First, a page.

delabs Circuits

Showing posts with label Basic-Tables. Show all posts
Showing posts with label Basic-Tables. Show all posts

Monday, August 18, 2014

Binary and Hex Numbers

Computers understand numbers and logic, as most are digital computers. The Binary Hexadecimal System is the way the numbers or logical commands are instructed to the computer. All input devices or sensors must finally talk this language to the CPU, and all outputs and actuators must be able to understand this numbers to do their job.

Binary and Hex Numbers

A bimetallic thermostat is like a simple mechanical computer. Where the bimetal response is the sensor input, the contacts are the output to actuator and the bimetal thermal behavior is of the nature of intelligence. Similarly we have opamps which can be real-time complex analog computers. And the Living Being are like biologicals robot which have all the things - a control systems, computers, sensors and actuators, even probably a wireless network. :-)

Binary Numbers
  • Bit is 0 or 1 ... one digit ... 0 could be 0 volts and 1 five volts.
  • Nibble is four bits, 4 digits, like 0010 , in hex a nibble is 0 to F.
  • Byte is eight bits, 8 digits, like 1100 0010 , in hex 00 to FF.
  • BCD binary coded decimal is binary code for numbers 0 to 9.
  • Learn more by reading asciicat here. Download and use.
Computer Science and of computer programming, while emphasizing the development and analysis of common data structures and algorithms.

CS152, Fundamentals of Computer Science II, and Programming Languages.

A Tutorial on Binary Numbers

Samuel A. Rebelsky
  • Basic Concepts Behind the Binary System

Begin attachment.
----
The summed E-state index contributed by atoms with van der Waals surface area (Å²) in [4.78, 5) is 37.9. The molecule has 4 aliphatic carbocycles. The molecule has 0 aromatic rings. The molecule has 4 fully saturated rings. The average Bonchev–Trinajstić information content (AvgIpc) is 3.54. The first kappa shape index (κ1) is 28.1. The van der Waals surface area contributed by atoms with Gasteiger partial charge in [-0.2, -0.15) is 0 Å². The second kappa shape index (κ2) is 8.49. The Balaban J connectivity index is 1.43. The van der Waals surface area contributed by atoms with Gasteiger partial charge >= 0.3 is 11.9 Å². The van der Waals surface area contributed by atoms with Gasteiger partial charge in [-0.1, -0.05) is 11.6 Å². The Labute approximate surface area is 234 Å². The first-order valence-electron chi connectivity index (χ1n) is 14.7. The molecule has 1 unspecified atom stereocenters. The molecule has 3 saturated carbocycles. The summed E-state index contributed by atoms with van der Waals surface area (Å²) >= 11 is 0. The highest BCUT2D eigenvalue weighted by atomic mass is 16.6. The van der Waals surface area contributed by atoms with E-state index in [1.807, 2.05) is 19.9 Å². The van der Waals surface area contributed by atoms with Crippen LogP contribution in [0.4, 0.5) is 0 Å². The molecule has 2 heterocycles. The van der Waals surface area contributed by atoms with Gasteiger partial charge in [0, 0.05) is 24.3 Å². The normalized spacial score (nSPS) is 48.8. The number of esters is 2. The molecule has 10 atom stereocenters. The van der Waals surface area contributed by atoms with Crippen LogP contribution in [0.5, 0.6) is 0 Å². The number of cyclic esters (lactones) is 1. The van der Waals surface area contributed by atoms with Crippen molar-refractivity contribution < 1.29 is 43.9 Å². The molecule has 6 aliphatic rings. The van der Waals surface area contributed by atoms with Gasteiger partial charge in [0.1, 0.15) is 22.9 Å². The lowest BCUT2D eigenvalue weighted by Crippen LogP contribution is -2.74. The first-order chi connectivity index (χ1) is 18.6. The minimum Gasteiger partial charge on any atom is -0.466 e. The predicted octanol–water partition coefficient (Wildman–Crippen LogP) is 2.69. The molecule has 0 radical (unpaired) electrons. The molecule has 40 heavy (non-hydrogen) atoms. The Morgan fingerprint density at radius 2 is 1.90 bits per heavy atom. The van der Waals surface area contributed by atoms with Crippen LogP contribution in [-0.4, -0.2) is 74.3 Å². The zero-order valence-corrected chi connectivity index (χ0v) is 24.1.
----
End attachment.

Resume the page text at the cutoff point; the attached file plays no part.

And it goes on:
• Binary Addition
  • Binary Multiplication
  • Binary Division
  • Conversion from Decimal to Binary
  • Negation in the Binary System
A Tutorial on Binary Numbers

Sunday, August 17, 2014

Resistor Color Code

The Resistors Value has to be Deciphered by understanding the well kept Secret Color Code that is known only to Makers, Ham Radio, and Engineers.

The Resistor have colored painted bands, makes electronic populated PCBs look attractive, but that was not the real purpose. It was an early innovation in what is called now Ergonomics of the Workplace. In other words it makes you spot values easily and also their magnitude.

If you find a black resistor on the PCB with no color stripes, it means it has burnt up and would have values less than 10K. You have to research the design to arrive at the value of that blown device.

1st band - 1st digit - Yellow = 4

2nd band - 2nd digit - Violet = 7

3rd band - Red = 2 -- number of zeros that follow -- means 4700 ohms -- 4.7 kilo ohms or 4k7

Resistor Color Code

For 4 banded ones, MFR 1% first 3 bands represent first three digits, and fourth band stands for the number of zeros that follow. 4.7k will be Yw Vt Bk Bn.

Right End Band is for tolerance

Brown Band 1% -- MFR Metal Film Resistor is used in Instrumentation Electronics.

Gold Band 5% -- CFR Carbon Film Resistor is common for Consumer Electronics.

Silver Stripe is 10%

Read more at my Basic Electrical Circuits

Thursday, August 14, 2014

Exponents - Giga Tera Pico Nano

In the Metric System you will encounter prefixes for numbers. In electronics, right from resistors to hard disks these units are used. So you have to have in your memory, at least the ones below, so that you place the correct value of cap or inductor in your circuit.

See SI Units or Metric Units to read more about these. R, C and L values are given these prefixes.

We have resistors like 10 Tera Ohms of Glass Surface Resistance to 1 Micro Ohms of a Small Copper Wire Resistance.

1 Pico Farad of Capacitance of two Large PCB Tracks in a Multi Layer PCB to 10 Milli Farad of a Huge Electrolytic Power Supply Filter.

Then Lastly 10 Nano Henrys Inductance of the Twisted Connector Cables in a Computer and 1 Henry of a Powerful Choke that can kickback 10 Kilo Volts when a 10 Amps current thru it is broken.

Exponents
Tera 1000,000,000,000 1.e+12
Giga 1000,000,000 1.e+9
Mega 1000,000 1.e+6
Kilo 1000 1.e+3
units 1 1.e+0
milli 1 / 1000 1.e-3